Minimum standards for rental property condemned by industry body ACT

Following the release of the ACT’s draft bill which will put in place minimum standards for rental properties – as well as removing the power to evict without cause and criminalizing landlords or agents who seek rental offers, among other things – the Real Estate Institute of the ACT (REIACT) shared that no recommendations from the institute had been adopted in the bubble project, despite its participation in the first round of consultation.

In a press release written by REIACT chief executive Michelle Tynan, she said the institute had studied the effects of similar legislation introduced in both Victoria and New Zealand, which she said showed that “their concerns are well justified”.

The Victorian government mandated the introduction of minimum standards early last year. According to Ms Tynan, Victoria is now “starting to see the real effect” of the reforms in the private rental market.

She said: ‘While the Government of Victoria argues that rent reforms’ strike the right balance between helping tenants have safe, secure and affordable housing and benefiting rental providers with clear obligations and greater accountability for tenants”, property experts in Victoria are now seeing that rental providers are simply leaving the market due to complex reporting requirements and that it is now “too difficult” to maintain their investment properties. »

According to the CEO, “this has been further compounded by the crippling backlogs that VCAT is currently facing, with delays of up to 22 weeks for a hearing related to tenancy disputes”.

She said it’s a similar story in New Zealand, where minimum standards were introduced in 2017. Since then there has been a reduction in rental properties available in some jurisdictions of up to 50%, which , according to Ms Tynan, had seen owners sell. in place, “due to onerous compliance requirements and a sense that their rights as owners have slowly been eroded with the implementation of each new legislative mandate”.

According to the CEO, since the Attorney General’s announcement of his intention to move the bill forward, comments have abounded that ACT owners “need to move with the times now” and that if “owners don’t can’t afford to clean up their properties to a minimum standard then they shouldn’t be on the market.

From his point of view, “the ideology of this sentiment is admirable; however, the reality is very different”.

“The biggest losers, as you see now in other jurisdictions, are tenants,” Ms Tynan said.

As Western Australia also seeks to move forward with similar legislation, it relied on the recent state-led survey which raised alarms that more than six in 10 investors would leave the state’s rental market if major changes to residential tenancy laws are passed.

When the results were released, the Real Estate Institute of Western Australia (REIWA) warned that if the new laws come to fruition, it would “only push the area deeper into a rental crisis”.

For Ms Tynan, “if this survey is indicative of investors nationwide, for the ACT it would see over 26,000 investors leaving the market”.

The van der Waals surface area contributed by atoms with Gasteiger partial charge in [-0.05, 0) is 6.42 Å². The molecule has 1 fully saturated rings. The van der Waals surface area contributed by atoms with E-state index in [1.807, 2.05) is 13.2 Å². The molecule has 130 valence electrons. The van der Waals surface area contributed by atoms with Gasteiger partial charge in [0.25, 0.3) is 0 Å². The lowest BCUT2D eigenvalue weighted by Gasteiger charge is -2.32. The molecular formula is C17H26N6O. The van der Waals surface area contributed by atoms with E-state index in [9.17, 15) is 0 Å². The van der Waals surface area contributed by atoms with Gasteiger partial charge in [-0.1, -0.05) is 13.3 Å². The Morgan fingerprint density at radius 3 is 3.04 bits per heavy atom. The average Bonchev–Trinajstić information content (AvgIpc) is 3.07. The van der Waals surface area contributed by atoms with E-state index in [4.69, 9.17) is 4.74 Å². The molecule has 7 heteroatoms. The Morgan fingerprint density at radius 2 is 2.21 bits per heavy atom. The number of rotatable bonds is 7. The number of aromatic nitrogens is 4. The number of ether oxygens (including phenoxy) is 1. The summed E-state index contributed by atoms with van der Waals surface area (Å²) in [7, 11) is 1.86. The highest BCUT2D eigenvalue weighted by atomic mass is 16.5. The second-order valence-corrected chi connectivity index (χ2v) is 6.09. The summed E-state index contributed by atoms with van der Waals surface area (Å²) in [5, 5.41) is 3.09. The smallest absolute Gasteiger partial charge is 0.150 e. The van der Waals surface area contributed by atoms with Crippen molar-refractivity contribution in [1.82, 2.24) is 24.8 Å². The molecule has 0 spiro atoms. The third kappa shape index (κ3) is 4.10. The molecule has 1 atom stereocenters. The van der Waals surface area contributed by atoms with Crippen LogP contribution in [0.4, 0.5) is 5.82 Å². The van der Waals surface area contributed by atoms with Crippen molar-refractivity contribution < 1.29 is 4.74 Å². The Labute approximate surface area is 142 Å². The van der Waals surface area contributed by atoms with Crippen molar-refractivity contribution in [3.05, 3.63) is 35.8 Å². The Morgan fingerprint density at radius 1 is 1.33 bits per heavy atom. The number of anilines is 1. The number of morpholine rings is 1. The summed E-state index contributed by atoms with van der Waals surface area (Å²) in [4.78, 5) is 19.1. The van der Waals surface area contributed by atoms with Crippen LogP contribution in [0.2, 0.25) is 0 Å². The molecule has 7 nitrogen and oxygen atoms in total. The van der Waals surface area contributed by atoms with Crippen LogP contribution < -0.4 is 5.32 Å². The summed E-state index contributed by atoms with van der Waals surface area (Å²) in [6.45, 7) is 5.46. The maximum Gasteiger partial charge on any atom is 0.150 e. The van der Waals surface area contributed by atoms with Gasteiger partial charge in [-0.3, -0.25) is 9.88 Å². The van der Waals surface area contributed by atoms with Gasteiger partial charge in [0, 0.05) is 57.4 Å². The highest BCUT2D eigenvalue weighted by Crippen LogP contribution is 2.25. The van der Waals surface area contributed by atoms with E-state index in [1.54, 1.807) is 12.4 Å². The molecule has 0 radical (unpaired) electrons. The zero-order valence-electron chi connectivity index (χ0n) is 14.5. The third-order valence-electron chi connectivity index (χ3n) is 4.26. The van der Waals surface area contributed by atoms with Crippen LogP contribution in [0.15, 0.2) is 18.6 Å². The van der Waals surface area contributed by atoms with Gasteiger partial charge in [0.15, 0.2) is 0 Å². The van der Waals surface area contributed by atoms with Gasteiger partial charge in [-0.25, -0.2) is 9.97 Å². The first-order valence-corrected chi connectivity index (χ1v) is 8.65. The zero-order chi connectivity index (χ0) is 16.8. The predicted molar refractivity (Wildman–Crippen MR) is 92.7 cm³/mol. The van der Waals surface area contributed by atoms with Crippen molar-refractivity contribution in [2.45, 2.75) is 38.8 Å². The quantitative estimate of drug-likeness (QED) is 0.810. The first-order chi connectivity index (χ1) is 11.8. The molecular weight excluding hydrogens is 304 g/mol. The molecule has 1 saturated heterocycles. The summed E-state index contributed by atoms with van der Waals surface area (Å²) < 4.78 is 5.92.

Pointing out that the ACT is already facing a vacancy rate below 1%, she reported that “figures provided to the Real Estate Institute by the ACT Government showed that in October 2021 there was 49,233 properties subject to property tax in the LOI”.

“As of May 2022, there were only 43,873 lease bonds filed with ACT Revenue. This represents a decrease of 5,360 properties in the ACT private rental market over this six-month period,” she said.

The CEO quoted comments recently published by the Chief Minister in the Canberra timetables – which implied that “he was keen for the ACT to maintain a vacancy rate of around 3%”.

Ms Tynan shared: “The ACT already has the unenviable crown of the most expensive city to rent in Australia. Risking further upward pressure on rents and reduced rental stock availability will inevitably see only our most vulnerable Canberrans, but also many tenants already facing rental stress, forced into homelessness.

Noting that the REI lobbied the bill “for just and achievable results,” she said she warned the ACT government about many of these unintended consequences – “and the very people they are meant to protect.”

“Forcing this magnitude of change on legislation, based on just over 700 respondents to a survey, which has a base of over 43,000 investors and 55,000 tenants, is irresponsible and negligent of the Attorney General “, she argued.

In conclusion, the CEO acknowledged that there is no simple answer to the current national crisis in our rental market, but suggested that “for the ACT government to pursue these changes, it will simply push many tenants into homelessness”.

“For many people renting in the ACT they have no other choice, for renters they have a choice and that is to sell,” she said.

She concluded: “Perhaps the Attorney General has information that we don’t, about how the ACT is going to escape these ‘unintended consequences’ that no other jurisdiction has.”

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About the Author

Grace Ormsby

Grace is a reporter for real estate and investment brands Momentum. Grace joined Momentum Media in 2018, bringing with her a Bachelor of Laws and a Bachelor of Communications (Journalism) from Newcastle University. She is passionate about providing easy-to-digest information and relevant content for her key audiences and… Read more

Minimum standards for rental property condemned by industry body ACT




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Last update: August 09, 2022

Posted: August 10, 2022